buffer_analysis buffer_distance_or field parameter does not work

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06-22-2021 02:55 PM
AlanStewart
Occasional Contributor

I can't seem to get buffer_analysis to buffer the distance I want. I'm writing a Python tool that needs to buffer points to polygons and dissolve them as part of the workflow. From the ArcMap 10.8 UI the buffer_analysis tool works as I expect it to work on the same input data and parameters I'm testing my tool against. The documentation seems to indicate that I can specify '10 meters' for 'buffer_distance_or_field' when calling it from my tool, but the actual buffer distance I get is much, much larger. The input feature class is geographic (WGS84), but this does not seem to be problem when I use the tool from the UI. I get the expected buffer distance in the output. I am passing the 'method' parameter as 'PLANAR' in both cases.

What could I be doing wrong?

TIA,

Alan

 

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AlanStewart
Occasional Contributor

Thanks, DavidPike.

It turned out the real problem was my misunderstanding of the expected output from Buffer_analysis(), not an incorrect buffer distance. I wrongly jumped to the conclusion the buffer distance was at fault when the output feature count was one. When I earlier ran Buffer_analysis() manually I did not look closely enough at the output, only looking at it graphically. I thought I was looking at multiple polygons but in fact it was a single polygon with multiple outer rings. So adding a call to MultipartToSinglepart_management() to convert the outer rings to polygons solved my problem.

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DavidPike
MVP Frequent Contributor

I believe when you run it from Desktop, the Planar argument is taken from the CRS of the map/dataframe if not already in a planimetric CRS.  When run outside of desktop, it equates decimal degrees to the planar unit of measure and makes your buffer huge.  This is not gospel and is only my interpretation from memory/experience however.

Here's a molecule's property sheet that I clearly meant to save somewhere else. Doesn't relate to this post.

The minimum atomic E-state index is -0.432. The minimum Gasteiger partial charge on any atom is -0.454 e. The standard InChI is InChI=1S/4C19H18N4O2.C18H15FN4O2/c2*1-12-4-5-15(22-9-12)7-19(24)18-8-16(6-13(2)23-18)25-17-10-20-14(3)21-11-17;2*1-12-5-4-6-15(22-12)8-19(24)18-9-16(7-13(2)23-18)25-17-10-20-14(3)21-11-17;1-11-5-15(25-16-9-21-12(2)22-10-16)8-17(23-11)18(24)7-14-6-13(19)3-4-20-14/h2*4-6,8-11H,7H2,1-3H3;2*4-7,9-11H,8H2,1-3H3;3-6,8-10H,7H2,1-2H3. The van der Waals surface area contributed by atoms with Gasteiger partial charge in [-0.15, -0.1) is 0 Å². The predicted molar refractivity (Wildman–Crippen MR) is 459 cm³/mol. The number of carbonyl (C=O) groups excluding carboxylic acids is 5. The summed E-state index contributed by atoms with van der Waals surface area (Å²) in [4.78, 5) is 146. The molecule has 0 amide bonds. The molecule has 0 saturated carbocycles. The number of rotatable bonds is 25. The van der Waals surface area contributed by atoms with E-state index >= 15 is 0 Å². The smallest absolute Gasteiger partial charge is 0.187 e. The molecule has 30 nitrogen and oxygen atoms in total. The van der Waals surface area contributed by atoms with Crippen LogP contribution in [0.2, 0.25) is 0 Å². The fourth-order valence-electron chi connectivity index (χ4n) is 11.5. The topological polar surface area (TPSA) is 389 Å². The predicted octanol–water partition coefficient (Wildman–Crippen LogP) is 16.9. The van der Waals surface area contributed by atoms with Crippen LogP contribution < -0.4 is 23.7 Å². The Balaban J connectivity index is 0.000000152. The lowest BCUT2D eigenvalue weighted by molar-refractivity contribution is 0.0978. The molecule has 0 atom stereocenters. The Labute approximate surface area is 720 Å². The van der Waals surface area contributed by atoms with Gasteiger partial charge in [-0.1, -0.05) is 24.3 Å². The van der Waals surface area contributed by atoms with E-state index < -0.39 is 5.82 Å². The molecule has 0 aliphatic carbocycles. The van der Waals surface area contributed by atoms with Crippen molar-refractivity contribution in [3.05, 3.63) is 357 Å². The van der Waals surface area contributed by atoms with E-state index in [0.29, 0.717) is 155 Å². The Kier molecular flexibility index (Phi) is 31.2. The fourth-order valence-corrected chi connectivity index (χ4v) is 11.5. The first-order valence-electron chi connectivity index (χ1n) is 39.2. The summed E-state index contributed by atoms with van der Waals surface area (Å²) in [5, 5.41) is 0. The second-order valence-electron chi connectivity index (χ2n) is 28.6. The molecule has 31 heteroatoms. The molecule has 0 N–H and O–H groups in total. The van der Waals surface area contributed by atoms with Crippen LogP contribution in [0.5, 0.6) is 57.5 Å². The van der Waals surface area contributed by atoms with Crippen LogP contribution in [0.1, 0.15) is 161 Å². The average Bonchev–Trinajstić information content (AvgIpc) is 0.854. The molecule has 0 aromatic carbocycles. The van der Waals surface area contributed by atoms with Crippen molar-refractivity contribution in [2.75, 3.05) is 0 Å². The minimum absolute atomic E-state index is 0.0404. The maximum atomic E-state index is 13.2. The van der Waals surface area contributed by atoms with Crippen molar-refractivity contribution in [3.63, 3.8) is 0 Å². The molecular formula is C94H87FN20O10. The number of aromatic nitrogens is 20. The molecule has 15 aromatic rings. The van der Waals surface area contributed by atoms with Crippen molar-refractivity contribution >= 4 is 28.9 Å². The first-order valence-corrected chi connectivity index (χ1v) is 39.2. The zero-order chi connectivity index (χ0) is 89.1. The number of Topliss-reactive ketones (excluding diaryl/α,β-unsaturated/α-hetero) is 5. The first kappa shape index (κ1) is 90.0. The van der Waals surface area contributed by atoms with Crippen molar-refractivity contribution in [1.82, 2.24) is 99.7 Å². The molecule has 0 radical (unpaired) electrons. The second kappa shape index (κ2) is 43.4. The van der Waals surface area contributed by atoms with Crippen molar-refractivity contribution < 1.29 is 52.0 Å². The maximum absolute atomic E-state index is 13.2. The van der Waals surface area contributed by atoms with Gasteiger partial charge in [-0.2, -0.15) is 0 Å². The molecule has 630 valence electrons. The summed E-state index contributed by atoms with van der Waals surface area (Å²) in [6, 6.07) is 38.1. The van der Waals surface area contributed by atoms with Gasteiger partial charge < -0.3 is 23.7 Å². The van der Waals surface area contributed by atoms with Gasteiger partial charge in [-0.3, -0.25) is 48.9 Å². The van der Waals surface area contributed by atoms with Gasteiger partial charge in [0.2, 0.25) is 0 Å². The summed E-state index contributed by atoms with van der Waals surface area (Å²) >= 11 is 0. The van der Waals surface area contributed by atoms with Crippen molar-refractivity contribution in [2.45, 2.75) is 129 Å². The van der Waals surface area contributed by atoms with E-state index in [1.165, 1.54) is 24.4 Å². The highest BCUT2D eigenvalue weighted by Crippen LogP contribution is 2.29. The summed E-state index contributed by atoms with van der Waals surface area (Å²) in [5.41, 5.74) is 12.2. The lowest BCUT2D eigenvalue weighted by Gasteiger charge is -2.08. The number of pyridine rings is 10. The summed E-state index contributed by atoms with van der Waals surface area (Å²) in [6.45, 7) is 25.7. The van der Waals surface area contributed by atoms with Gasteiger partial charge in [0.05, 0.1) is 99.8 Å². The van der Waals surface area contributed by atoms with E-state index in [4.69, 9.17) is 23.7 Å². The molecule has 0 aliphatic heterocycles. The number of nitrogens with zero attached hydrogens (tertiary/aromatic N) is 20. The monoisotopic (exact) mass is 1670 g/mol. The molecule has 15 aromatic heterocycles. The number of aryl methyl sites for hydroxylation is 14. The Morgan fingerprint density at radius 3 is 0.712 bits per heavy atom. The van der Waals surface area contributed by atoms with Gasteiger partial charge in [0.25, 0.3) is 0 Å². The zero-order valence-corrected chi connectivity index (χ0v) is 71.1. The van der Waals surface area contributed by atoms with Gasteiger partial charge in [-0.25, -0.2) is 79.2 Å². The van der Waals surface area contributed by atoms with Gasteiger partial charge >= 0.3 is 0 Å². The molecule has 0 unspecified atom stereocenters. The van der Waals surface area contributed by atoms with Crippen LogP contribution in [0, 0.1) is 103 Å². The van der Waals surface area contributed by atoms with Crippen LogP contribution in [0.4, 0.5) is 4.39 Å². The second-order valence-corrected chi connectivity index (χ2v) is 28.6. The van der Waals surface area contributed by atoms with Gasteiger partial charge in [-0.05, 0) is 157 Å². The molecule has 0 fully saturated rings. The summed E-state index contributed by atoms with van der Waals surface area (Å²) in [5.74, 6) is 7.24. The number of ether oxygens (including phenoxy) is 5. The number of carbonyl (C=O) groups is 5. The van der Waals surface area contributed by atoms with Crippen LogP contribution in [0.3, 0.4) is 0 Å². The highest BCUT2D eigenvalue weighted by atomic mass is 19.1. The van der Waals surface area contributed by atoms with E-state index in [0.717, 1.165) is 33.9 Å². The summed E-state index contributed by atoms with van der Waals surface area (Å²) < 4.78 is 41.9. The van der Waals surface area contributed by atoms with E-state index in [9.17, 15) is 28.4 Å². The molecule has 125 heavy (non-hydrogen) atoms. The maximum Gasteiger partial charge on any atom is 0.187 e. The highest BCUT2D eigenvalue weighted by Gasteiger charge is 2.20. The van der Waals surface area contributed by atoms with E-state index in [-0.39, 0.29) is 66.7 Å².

your best bet will be to set method='GEODESIC' as I see no reason not to, and that would solve your issue I believe.

otherwise you can of-course project your feature to the proper planimetric CRS and then run the tool with your previous arguments set.

 

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AlanStewart
Occasional Contributor

Thanks, DavidPike.

I'm doing this now:

degrees_per_meter = 360.0 / 40075000.0

distance = '{0} DecimalDegrees'.format(float(bin_radius) * degrees_per_meter)

arcpy.Buffer_analysis(fc_photo, fc_buffer, distance, dissolve_option='ALL', method='GEODESIC')

However the buffer distance is still much larger than what I would expect based on the points I'm feeding it. The script is an adaptation of  ESRI's GeoTaggedPhotosToPoints_management, so the input points are coming from geotagged JPEG files. I'm adding the ability to merge clusters of points into single points with multiple photos attached. I'm running my tool in an ArcMap 10.8 session with a new, completely empty map. Everything works except this problem with the buffer distance.

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DavidPike
MVP Frequent Contributor

Forget about the degrees_per_meter, let the software do what it's designed to do.

You just need to change your buffer_distance_or_field argument to 'Meters'

e.g. '10 Meters'

distance = '{0} Meters'.format(float(bin_radius))

arcpy.Buffer_analysis(fc_photo, fc_buffer, distance, dissolve_option='ALL', method='GEODESIC')
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AlanStewart
Occasional Contributor

Thanks, DavidPike.

It turned out the real problem was my misunderstanding of the expected output from Buffer_analysis(), not an incorrect buffer distance. I wrongly jumped to the conclusion the buffer distance was at fault when the output feature count was one. When I earlier ran Buffer_analysis() manually I did not look closely enough at the output, only looking at it graphically. I thought I was looking at multiple polygons but in fact it was a single polygon with multiple outer rings. So adding a call to MultipartToSinglepart_management() to convert the outer rings to polygons solved my problem.

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